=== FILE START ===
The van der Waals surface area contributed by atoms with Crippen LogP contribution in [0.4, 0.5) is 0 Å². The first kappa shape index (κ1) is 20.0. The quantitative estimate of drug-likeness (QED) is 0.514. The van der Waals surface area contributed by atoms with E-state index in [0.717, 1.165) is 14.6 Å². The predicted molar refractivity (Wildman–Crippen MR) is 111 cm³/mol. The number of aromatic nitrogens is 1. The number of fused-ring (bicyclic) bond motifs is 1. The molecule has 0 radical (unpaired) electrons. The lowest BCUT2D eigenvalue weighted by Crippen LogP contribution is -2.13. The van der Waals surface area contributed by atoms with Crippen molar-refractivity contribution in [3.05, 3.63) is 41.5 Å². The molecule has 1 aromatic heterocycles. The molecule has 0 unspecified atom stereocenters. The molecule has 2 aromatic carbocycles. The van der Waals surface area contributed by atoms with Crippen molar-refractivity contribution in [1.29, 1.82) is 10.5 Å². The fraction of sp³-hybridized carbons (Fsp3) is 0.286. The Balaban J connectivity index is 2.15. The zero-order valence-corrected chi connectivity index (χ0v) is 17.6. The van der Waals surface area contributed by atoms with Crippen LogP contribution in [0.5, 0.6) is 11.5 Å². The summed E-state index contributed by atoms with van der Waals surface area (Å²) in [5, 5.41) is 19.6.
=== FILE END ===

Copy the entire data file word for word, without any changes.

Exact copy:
The van der Waals surface area contributed by atoms with Crippen LogP contribution in [0.4, 0.5) is 0 Å². The first kappa shape index (κ1) is 20.0. The quantitative estimate of drug-likeness (QED) is 0.514. The van der Waals surface area contributed by atoms with E-state index in [0.717, 1.165) is 14.6 Å². The predicted molar refractivity (Wildman–Crippen MR) is 111 cm³/mol. The number of aromatic nitrogens is 1. The number of fused-ring (bicyclic) bond motifs is 1. The molecule has 0 radical (unpaired) electrons. The lowest BCUT2D eigenvalue weighted by Crippen LogP contribution is -2.13. The van der Waals surface area contributed by atoms with Crippen molar-refractivity contribution in [3.05, 3.63) is 41.5 Å². The molecule has 1 aromatic heterocycles. The molecule has 0 unspecified atom stereocenters. The molecule has 2 aromatic carbocycles. The van der Waals surface area contributed by atoms with Crippen molar-refractivity contribution in [1.29, 1.82) is 10.5 Å². The fraction of sp³-hybridized carbons (Fsp3) is 0.286. The Balaban J connectivity index is 2.15. The zero-order valence-corrected chi connectivity index (χ0v) is 17.6. The van der Waals surface area contributed by atoms with Crippen LogP contribution in [0.5, 0.6) is 11.5 Å². The summed E-state index contributed by atoms with van der Waals surface area (Å²) in [5, 5.41) is 19.6.